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CS249-15 Digital Communications and Signal Processing

Computer Science
Undergraduate Level 2
Module leader
Jianfeng Feng
Credit value
Module duration
10 weeks
Study location
University of Warwick main campus, Coventry
Introductory description

The aim of the module is to acquaint students with the principles and practice of digital communications - from the fundamental basis of communication to how signals are represented and processed.
This module is only available to students in the second year of their degree and is not available as an unusual option to students in other years of study.

Module aims

The aim of the module is to acquaint students with the principles and practice of digital communications - from the fundamental basis of communication to how signals are represented and processed.
The module develops an analytical approach to problems in communication design and operation, grounded in elements of communication theory sufficient to give students an understanding of the problems that affect its reliability and efficiency.
It introduces the theory and implementation of digital signal processing approaches, including the representation of signals in communication systems, filtering techniques and the applications of digital signal processing.

Outline syllabus

This is an indicative module outline only to give an indication of the sort of topics that may be covered. Actual sessions held may differ.

Information Sources and Coding: Information theory, coding of information for efficiency and error protection;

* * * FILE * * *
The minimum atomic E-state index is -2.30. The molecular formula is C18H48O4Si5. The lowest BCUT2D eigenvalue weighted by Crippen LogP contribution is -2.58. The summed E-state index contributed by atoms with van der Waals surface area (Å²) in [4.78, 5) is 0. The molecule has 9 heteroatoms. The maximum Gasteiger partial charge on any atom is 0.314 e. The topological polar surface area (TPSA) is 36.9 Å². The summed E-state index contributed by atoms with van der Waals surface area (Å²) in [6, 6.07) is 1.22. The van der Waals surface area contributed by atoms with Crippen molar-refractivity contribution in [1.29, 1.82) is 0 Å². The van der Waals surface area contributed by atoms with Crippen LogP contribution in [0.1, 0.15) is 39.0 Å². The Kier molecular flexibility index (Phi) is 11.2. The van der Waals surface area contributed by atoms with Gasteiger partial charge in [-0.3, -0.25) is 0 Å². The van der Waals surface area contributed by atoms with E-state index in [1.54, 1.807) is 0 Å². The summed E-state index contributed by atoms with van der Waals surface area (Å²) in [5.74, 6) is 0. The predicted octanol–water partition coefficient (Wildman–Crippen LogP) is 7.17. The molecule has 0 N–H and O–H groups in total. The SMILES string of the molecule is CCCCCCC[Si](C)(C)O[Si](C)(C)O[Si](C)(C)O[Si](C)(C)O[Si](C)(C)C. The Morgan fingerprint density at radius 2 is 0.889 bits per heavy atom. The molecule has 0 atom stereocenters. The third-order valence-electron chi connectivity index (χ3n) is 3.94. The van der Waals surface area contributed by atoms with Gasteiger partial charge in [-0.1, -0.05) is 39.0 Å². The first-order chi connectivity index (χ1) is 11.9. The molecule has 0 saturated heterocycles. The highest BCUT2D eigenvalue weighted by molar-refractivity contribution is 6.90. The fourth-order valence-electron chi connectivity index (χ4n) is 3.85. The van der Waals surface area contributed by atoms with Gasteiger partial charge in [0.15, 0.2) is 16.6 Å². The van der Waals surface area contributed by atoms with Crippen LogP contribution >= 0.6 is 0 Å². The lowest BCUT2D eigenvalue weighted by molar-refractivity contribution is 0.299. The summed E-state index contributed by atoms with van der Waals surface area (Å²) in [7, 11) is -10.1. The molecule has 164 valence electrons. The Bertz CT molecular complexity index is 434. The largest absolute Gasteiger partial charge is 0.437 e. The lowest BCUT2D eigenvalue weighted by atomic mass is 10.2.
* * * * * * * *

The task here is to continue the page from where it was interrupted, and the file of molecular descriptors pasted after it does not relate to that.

Data transmission: Channel characteristics, signalling methods, interference and noise, synchronisation, data compression and encryption;
Signal Representation: Representation of discrete time signals in time and frequency; z transform and Fourier representations; discrete approximation of continuous signals; sampling and quantisation; stochastic signals and noise processes;
Filtering: Analysis and synthesis of discrete time filters; finite impulse response and infinite impulse response filters; frequency response of digital filters; poles and zeros; filters for correlation and detection; matched filters;
Digital Signal Processing applications: Processing of speech signals using digital techniques.

Learning outcomes

By the end of the module, students should be able to:

  • - Understand the structure of the communication process.
  • - Explain the main control issues in communication networks.
  • - Understand the principles of digital signal processing and have a knowledge of its main areas of application.
  • - Design, implement and analyse the behaviour of simple digital signal processing algorithms.
Indicative reading list

Please see Talis Aspire link for most up to darte list.

View reading list on Talis Aspire

Subject specific skills